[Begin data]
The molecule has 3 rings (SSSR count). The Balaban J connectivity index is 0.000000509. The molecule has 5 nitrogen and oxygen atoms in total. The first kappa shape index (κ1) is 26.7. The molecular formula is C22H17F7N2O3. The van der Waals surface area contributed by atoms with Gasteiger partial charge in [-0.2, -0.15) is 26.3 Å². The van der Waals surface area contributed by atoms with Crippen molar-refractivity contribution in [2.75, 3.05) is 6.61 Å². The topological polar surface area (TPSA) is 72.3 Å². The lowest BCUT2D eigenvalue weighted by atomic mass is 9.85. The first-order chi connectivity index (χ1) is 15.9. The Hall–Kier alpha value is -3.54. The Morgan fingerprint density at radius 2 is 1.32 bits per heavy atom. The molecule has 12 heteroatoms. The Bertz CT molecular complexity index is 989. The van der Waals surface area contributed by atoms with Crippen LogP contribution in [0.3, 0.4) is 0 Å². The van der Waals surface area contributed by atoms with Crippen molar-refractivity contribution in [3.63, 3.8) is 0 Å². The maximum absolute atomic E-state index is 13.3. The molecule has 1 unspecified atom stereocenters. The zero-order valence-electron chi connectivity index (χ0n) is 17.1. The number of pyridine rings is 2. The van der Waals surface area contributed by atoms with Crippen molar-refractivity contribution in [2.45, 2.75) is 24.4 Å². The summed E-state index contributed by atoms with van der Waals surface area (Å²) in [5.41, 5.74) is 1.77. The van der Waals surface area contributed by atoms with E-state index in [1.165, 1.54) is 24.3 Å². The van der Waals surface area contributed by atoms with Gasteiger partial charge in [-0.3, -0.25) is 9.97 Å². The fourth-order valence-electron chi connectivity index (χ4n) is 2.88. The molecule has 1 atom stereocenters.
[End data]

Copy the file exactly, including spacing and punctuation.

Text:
The molecule has 3 rings (SSSR count). The Balaban J connectivity index is 0.000000509. The molecule has 5 nitrogen and oxygen atoms in total. The first kappa shape index (κ1) is 26.7. The molecular formula is C22H17F7N2O3. The van der Waals surface area contributed by atoms with Gasteiger partial charge in [-0.2, -0.15) is 26.3 Å². The van der Waals surface area contributed by atoms with Crippen molar-refractivity contribution in [2.75, 3.05) is 6.61 Å². The topological polar surface area (TPSA) is 72.3 Å². The lowest BCUT2D eigenvalue weighted by atomic mass is 9.85. The first-order chi connectivity index (χ1) is 15.9. The Hall–Kier alpha value is -3.54. The Morgan fingerprint density at radius 2 is 1.32 bits per heavy atom. The molecule has 12 heteroatoms. The Bertz CT molecular complexity index is 989. The van der Waals surface area contributed by atoms with Crippen LogP contribution in [0.3, 0.4) is 0 Å². The van der Waals surface area contributed by atoms with Crippen molar-refractivity contribution in [3.63, 3.8) is 0 Å². The maximum absolute atomic E-state index is 13.3. The molecule has 1 unspecified atom stereocenters. The zero-order valence-electron chi connectivity index (χ0n) is 17.1. The number of pyridine rings is 2. The van der Waals surface area contributed by atoms with Crippen molar-refractivity contribution in [2.45, 2.75) is 24.4 Å². The summed E-state index contributed by atoms with van der Waals surface area (Å²) in [5.41, 5.74) is 1.77. The van der Waals surface area contributed by atoms with E-state index in [1.165, 1.54) is 24.3 Å². The van der Waals surface area contributed by atoms with Gasteiger partial charge in [-0.3, -0.25) is 9.97 Å². The fourth-order valence-electron chi connectivity index (χ4n) is 2.88. The molecule has 1 atom stereocenters.